Generally, I don’t like to weigh in on topics such as a player’s Hall of Fame candidacy when I didn’t see that athlete play in his prime, which is the case with King. However, I believe that there’s no greater indication of a player’s worth than the impressions of his peers. The feedback I’ve heard from those that played with and against King is that he unequivically should be in the Hall of Fame. Hall-of-Famers Larry Bird and Dominique Wilkins are among those who have said that he was the most difficult player for them to defend. Sure, King’s prime was cut short, but he still averaged 22.5 points per game for his career, scoring over 20 points per game 11 times, while shooting a staggering .518% from the field.
King’s candidacy is particularly difficult to evaluate in light of the Hall’s consideration of international competition. If the Hall of Fame was simply an NBA Hall of Fame then King’s exclusion would certainly at least be arguable based upon his lack of longevity as an elite player. The problem is, the Hall has inducted so many international stars who didn’t compete against the best players in the world on a regular basis, while not admitting a player who was one of the most dominant scorers in the most talented league in the world.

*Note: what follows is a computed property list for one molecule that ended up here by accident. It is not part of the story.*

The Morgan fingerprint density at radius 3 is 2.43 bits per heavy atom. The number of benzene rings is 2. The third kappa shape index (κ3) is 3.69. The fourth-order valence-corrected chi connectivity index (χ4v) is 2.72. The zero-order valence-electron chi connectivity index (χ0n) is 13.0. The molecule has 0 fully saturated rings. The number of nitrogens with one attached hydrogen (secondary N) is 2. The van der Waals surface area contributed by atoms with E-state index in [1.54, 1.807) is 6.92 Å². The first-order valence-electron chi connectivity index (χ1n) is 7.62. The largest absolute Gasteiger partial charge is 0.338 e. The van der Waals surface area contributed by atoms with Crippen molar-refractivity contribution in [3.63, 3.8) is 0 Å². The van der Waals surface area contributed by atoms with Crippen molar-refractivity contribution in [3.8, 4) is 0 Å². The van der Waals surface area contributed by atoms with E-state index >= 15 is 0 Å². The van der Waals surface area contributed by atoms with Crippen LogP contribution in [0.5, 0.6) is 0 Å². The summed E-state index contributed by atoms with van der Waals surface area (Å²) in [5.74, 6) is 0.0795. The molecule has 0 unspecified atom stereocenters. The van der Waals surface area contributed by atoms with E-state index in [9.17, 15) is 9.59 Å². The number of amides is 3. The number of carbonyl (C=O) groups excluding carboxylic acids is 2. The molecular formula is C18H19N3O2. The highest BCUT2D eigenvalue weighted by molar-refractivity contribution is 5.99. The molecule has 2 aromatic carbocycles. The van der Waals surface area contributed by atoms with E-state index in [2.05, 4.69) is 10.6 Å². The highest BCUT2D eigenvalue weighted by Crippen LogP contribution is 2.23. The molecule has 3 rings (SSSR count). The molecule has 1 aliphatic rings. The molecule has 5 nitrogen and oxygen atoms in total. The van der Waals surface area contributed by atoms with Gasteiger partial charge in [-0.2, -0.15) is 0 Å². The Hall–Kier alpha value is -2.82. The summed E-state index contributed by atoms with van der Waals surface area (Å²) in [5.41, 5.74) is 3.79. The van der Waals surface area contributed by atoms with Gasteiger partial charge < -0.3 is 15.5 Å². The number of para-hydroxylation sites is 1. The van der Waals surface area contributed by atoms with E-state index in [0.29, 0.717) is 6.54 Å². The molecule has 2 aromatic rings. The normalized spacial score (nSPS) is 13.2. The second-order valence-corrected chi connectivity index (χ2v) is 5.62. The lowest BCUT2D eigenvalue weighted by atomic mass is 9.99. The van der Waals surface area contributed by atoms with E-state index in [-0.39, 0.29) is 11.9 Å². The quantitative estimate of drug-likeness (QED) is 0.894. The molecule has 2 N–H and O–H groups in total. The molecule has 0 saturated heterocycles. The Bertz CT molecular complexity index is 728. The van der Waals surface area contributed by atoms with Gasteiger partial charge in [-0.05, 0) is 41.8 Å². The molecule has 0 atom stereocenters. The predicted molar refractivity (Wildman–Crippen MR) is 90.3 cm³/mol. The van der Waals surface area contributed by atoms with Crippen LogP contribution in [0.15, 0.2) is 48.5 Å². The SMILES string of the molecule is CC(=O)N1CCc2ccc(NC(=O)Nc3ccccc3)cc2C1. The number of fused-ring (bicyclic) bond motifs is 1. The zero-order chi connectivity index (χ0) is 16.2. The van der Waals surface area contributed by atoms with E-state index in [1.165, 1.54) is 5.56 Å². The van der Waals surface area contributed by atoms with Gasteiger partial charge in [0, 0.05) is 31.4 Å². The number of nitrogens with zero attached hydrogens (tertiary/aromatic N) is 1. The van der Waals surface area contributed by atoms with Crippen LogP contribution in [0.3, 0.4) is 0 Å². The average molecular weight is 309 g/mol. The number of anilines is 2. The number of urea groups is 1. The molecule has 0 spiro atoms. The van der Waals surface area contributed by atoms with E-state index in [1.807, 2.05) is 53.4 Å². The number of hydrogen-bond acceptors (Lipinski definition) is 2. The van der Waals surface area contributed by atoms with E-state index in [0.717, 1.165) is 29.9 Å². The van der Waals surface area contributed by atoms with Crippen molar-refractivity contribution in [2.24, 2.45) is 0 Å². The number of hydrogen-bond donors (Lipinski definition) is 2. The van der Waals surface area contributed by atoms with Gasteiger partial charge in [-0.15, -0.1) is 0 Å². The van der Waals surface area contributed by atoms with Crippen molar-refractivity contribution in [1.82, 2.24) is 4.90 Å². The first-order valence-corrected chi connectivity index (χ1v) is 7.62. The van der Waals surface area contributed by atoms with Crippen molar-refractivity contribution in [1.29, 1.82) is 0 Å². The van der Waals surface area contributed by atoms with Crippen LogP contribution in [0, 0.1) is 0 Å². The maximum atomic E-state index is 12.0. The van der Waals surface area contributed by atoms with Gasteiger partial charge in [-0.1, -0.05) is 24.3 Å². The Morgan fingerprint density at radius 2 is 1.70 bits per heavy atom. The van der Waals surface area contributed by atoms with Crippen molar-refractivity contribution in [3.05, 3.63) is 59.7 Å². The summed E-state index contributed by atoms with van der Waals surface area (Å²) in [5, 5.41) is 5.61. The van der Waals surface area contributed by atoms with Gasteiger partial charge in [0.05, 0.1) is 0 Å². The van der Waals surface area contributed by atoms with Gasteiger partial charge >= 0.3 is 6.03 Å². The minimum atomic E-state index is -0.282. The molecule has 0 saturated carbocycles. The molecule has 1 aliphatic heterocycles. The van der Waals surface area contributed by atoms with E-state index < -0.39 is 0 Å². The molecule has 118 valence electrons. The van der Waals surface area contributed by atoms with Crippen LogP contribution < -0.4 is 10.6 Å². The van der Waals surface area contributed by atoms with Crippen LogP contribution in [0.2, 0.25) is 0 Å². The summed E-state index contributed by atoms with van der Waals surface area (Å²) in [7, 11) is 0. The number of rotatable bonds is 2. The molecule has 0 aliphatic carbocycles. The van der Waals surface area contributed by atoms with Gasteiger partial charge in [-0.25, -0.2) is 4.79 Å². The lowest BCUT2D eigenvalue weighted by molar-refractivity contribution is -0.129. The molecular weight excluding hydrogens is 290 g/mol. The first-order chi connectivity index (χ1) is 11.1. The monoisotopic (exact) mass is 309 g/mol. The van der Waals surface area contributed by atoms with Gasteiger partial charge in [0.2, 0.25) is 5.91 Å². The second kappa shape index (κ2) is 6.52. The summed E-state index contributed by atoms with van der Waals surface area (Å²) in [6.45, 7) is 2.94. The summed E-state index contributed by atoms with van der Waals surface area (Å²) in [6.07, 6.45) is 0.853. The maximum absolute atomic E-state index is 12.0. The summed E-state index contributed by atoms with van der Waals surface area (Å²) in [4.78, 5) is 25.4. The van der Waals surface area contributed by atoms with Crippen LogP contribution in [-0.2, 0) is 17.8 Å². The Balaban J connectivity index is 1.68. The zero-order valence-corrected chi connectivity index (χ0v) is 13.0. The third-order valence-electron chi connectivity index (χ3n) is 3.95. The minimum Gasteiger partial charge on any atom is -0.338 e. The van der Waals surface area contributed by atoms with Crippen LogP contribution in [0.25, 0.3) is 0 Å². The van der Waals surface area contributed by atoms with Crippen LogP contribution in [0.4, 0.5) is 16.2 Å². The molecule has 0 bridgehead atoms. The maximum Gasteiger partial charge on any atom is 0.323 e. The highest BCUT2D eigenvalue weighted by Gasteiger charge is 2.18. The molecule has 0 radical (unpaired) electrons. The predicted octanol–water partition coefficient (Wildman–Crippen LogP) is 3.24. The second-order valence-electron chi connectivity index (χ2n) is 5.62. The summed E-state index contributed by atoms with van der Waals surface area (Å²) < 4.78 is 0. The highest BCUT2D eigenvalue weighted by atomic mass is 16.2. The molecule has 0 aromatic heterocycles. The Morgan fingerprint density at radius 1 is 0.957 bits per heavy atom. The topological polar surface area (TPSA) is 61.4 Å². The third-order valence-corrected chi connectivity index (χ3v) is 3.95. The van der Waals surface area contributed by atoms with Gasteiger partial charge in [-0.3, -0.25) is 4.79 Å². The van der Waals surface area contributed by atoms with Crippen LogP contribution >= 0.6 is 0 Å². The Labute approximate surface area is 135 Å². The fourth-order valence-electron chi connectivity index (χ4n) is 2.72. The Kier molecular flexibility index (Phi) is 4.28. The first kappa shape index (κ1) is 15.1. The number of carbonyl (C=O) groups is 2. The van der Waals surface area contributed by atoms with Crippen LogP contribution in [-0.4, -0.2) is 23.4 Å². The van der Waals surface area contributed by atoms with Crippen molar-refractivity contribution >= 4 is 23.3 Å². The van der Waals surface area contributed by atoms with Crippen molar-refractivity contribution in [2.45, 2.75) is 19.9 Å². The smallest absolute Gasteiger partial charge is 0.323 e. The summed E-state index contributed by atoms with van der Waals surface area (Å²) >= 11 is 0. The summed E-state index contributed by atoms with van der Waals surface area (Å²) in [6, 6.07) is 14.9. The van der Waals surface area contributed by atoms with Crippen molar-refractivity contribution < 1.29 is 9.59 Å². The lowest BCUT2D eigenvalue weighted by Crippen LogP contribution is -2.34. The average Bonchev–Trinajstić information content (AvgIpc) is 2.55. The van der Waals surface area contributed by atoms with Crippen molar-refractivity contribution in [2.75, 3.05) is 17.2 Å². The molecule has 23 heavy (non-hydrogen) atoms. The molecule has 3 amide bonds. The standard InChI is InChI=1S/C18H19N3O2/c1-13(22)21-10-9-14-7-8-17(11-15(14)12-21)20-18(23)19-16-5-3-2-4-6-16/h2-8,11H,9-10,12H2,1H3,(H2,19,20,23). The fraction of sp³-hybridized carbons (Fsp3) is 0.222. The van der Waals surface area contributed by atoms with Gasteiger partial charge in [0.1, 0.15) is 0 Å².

The trouble with evlauating international candidates is that the standard for evaluation has changed. Years ago, when the best European or South American players only competed against players in their region it made sense to include the elite players in those regions in the Hall. Now that the best international players play in the NBA we can compare them to the best players in the world and their dominance in their native region isn’t quite as relevant.
Take a player like, Tiago Splitter. The Spurs forward is one of the best Brazilian players of his generation (along with Nene and Leandro Barbosa) and was named MVP of the Spanish League in 2010. In previous generations he may have been well on his way to a Hall of Fame career as a star in the Euroleague or South America and theoretically still could if he continued to play overseas, but the big man is averaging just 9.6 points and 4.5 rebounds in his second season in the NBA.